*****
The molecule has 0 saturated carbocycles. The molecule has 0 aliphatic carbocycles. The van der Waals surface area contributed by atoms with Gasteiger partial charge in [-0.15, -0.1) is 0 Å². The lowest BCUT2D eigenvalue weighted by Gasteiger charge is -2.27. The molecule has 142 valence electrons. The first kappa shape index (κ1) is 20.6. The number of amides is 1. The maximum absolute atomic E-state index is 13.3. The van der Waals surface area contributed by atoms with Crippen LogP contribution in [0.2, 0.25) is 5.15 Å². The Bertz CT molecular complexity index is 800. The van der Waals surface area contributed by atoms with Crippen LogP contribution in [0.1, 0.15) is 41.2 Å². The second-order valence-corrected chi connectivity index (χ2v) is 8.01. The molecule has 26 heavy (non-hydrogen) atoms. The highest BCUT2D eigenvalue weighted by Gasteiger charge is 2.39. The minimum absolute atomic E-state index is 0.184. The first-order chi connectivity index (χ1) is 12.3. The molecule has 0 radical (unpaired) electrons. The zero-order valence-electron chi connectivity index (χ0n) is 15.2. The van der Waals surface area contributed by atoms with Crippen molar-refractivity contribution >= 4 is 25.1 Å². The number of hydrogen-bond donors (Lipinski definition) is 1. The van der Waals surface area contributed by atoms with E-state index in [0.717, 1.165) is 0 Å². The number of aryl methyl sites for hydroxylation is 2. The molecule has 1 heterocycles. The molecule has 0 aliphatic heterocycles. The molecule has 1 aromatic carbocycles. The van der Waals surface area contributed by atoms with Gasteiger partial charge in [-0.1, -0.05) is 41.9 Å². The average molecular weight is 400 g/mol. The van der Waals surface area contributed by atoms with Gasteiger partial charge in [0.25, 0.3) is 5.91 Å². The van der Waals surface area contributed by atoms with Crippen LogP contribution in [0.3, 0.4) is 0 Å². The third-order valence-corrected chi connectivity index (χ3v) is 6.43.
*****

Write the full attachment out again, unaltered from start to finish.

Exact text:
The molecule has 0 saturated carbocycles. The molecule has 0 aliphatic carbocycles. The van der Waals surface area contributed by atoms with Gasteiger partial charge in [-0.15, -0.1) is 0 Å². The lowest BCUT2D eigenvalue weighted by Gasteiger charge is -2.27. The molecule has 142 valence electrons. The first kappa shape index (κ1) is 20.6. The number of amides is 1. The maximum absolute atomic E-state index is 13.3. The van der Waals surface area contributed by atoms with Crippen LogP contribution in [0.2, 0.25) is 5.15 Å². The Bertz CT molecular complexity index is 800. The van der Waals surface area contributed by atoms with Crippen LogP contribution in [0.1, 0.15) is 41.2 Å². The second-order valence-corrected chi connectivity index (χ2v) is 8.01. The molecule has 26 heavy (non-hydrogen) atoms. The highest BCUT2D eigenvalue weighted by Gasteiger charge is 2.39. The minimum absolute atomic E-state index is 0.184. The first-order chi connectivity index (χ1) is 12.3. The molecule has 0 radical (unpaired) electrons. The zero-order valence-electron chi connectivity index (χ0n) is 15.2. The van der Waals surface area contributed by atoms with Crippen molar-refractivity contribution >= 4 is 25.1 Å². The number of hydrogen-bond donors (Lipinski definition) is 1. The van der Waals surface area contributed by atoms with E-state index in [0.717, 1.165) is 0 Å². The number of aryl methyl sites for hydroxylation is 2. The molecule has 1 heterocycles. The molecule has 0 aliphatic heterocycles. The molecule has 1 aromatic carbocycles. The van der Waals surface area contributed by atoms with Gasteiger partial charge in [-0.1, -0.05) is 41.9 Å². The average molecular weight is 400 g/mol. The van der Waals surface area contributed by atoms with Gasteiger partial charge in [0.25, 0.3) is 5.91 Å². The van der Waals surface area contributed by atoms with Crippen LogP contribution in [0.3, 0.4) is 0 Å². The third-order valence-corrected chi connectivity index (χ3v) is 6.43.